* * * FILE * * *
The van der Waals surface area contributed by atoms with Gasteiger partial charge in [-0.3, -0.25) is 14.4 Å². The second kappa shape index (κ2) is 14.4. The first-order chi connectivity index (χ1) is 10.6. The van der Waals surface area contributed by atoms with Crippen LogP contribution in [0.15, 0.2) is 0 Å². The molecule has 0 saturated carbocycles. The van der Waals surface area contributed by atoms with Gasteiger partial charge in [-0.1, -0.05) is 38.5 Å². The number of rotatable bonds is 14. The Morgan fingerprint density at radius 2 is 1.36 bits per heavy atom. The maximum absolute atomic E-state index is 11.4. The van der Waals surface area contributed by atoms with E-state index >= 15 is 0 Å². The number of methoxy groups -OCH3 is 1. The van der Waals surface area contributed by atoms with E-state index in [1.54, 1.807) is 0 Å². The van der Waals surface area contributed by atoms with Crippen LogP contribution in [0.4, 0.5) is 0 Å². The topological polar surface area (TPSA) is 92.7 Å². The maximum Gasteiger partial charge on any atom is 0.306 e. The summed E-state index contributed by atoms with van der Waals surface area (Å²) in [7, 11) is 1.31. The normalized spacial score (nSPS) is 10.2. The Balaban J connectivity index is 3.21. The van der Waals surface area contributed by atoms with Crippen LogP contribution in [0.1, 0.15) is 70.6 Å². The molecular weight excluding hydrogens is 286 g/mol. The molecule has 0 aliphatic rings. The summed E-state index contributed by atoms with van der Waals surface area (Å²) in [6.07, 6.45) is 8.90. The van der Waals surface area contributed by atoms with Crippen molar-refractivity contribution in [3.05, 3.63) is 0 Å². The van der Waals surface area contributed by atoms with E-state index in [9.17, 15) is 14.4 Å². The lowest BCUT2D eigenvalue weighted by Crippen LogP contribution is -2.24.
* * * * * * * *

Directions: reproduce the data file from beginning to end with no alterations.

The van der Waals surface area contributed by atoms with Gasteiger partial charge in [-0.3, -0.25) is 14.4 Å². The second kappa shape index (κ2) is 14.4. The first-order chi connectivity index (χ1) is 10.6. The van der Waals surface area contributed by atoms with Crippen LogP contribution in [0.15, 0.2) is 0 Å². The molecule has 0 saturated carbocycles. The van der Waals surface area contributed by atoms with Gasteiger partial charge in [-0.1, -0.05) is 38.5 Å². The number of rotatable bonds is 14. The Morgan fingerprint density at radius 2 is 1.36 bits per heavy atom. The maximum absolute atomic E-state index is 11.4. The van der Waals surface area contributed by atoms with E-state index >= 15 is 0 Å². The number of methoxy groups -OCH3 is 1. The van der Waals surface area contributed by atoms with E-state index in [1.54, 1.807) is 0 Å². The van der Waals surface area contributed by atoms with Crippen LogP contribution in [0.4, 0.5) is 0 Å². The topological polar surface area (TPSA) is 92.7 Å². The maximum Gasteiger partial charge on any atom is 0.306 e. The summed E-state index contributed by atoms with van der Waals surface area (Å²) in [7, 11) is 1.31. The normalized spacial score (nSPS) is 10.2. The Balaban J connectivity index is 3.21. The van der Waals surface area contributed by atoms with Crippen LogP contribution in [0.1, 0.15) is 70.6 Å². The molecular weight excluding hydrogens is 286 g/mol. The molecule has 0 aliphatic rings. The summed E-state index contributed by atoms with van der Waals surface area (Å²) in [6.07, 6.45) is 8.90. The van der Waals surface area contributed by atoms with Crippen molar-refractivity contribution in [3.05, 3.63) is 0 Å². The van der Waals surface area contributed by atoms with E-state index in [9.17, 15) is 14.4 Å². The lowest BCUT2D eigenvalue weighted by Crippen LogP contribution is -2.24.